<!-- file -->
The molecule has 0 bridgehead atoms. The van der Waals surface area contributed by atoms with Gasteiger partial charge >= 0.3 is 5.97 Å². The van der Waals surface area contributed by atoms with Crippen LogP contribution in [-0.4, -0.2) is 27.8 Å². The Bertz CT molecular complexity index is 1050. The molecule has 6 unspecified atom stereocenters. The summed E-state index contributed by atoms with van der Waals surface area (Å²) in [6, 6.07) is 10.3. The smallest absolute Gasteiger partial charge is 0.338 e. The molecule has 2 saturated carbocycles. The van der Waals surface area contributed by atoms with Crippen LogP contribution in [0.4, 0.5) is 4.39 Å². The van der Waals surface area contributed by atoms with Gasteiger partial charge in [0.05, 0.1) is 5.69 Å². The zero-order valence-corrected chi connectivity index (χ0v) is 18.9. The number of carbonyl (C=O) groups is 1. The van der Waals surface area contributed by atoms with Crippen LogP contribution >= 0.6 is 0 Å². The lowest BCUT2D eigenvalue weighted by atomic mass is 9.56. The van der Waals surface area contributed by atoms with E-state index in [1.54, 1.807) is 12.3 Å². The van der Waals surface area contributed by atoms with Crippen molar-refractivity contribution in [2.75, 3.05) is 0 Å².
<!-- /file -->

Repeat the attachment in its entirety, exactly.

The molecule has 0 bridgehead atoms. The van der Waals surface area contributed by atoms with Gasteiger partial charge >= 0.3 is 5.97 Å². The van der Waals surface area contributed by atoms with Crippen LogP contribution in [-0.4, -0.2) is 27.8 Å². The Bertz CT molecular complexity index is 1050. The molecule has 6 unspecified atom stereocenters. The summed E-state index contributed by atoms with van der Waals surface area (Å²) in [6, 6.07) is 10.3. The smallest absolute Gasteiger partial charge is 0.338 e. The molecule has 2 saturated carbocycles. The van der Waals surface area contributed by atoms with Crippen LogP contribution in [0.4, 0.5) is 4.39 Å². The van der Waals surface area contributed by atoms with Gasteiger partial charge in [0.05, 0.1) is 5.69 Å². The zero-order valence-corrected chi connectivity index (χ0v) is 18.9. The number of carbonyl (C=O) groups is 1. The van der Waals surface area contributed by atoms with Crippen LogP contribution >= 0.6 is 0 Å². The lowest BCUT2D eigenvalue weighted by atomic mass is 9.56. The van der Waals surface area contributed by atoms with E-state index in [1.54, 1.807) is 12.3 Å². The van der Waals surface area contributed by atoms with Crippen molar-refractivity contribution in [2.75, 3.05) is 0 Å².